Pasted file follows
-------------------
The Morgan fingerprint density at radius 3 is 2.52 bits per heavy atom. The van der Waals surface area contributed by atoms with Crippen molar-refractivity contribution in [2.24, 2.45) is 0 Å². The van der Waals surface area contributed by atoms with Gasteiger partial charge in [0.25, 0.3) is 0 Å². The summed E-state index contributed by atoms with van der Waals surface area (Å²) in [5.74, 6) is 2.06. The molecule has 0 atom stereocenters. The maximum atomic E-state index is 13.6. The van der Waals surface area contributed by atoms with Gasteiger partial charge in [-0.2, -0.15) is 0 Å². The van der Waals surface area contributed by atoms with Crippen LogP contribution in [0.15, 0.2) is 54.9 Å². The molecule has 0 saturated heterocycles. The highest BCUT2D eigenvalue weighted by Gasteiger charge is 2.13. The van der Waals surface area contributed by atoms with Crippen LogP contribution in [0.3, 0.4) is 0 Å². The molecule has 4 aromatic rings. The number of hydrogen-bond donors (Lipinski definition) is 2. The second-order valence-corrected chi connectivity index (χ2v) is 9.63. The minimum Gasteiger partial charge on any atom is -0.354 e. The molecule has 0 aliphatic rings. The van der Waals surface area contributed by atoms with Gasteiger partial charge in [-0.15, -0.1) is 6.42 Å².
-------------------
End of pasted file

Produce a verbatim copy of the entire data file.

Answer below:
The Morgan fingerprint density at radius 3 is 2.52 bits per heavy atom. The van der Waals surface area contributed by atoms with Crippen molar-refractivity contribution in [2.24, 2.45) is 0 Å². The van der Waals surface area contributed by atoms with Gasteiger partial charge in [0.25, 0.3) is 0 Å². The summed E-state index contributed by atoms with van der Waals surface area (Å²) in [5.74, 6) is 2.06. The molecule has 0 atom stereocenters. The maximum atomic E-state index is 13.6. The van der Waals surface area contributed by atoms with Gasteiger partial charge in [-0.2, -0.15) is 0 Å². The van der Waals surface area contributed by atoms with Crippen LogP contribution in [0.15, 0.2) is 54.9 Å². The molecule has 0 saturated heterocycles. The highest BCUT2D eigenvalue weighted by Gasteiger charge is 2.13. The van der Waals surface area contributed by atoms with Crippen LogP contribution in [0.3, 0.4) is 0 Å². The molecule has 4 aromatic rings. The number of hydrogen-bond donors (Lipinski definition) is 2. The second-order valence-corrected chi connectivity index (χ2v) is 9.63. The minimum Gasteiger partial charge on any atom is -0.354 e. The molecule has 0 aliphatic rings. The van der Waals surface area contributed by atoms with Gasteiger partial charge in [-0.15, -0.1) is 6.42 Å².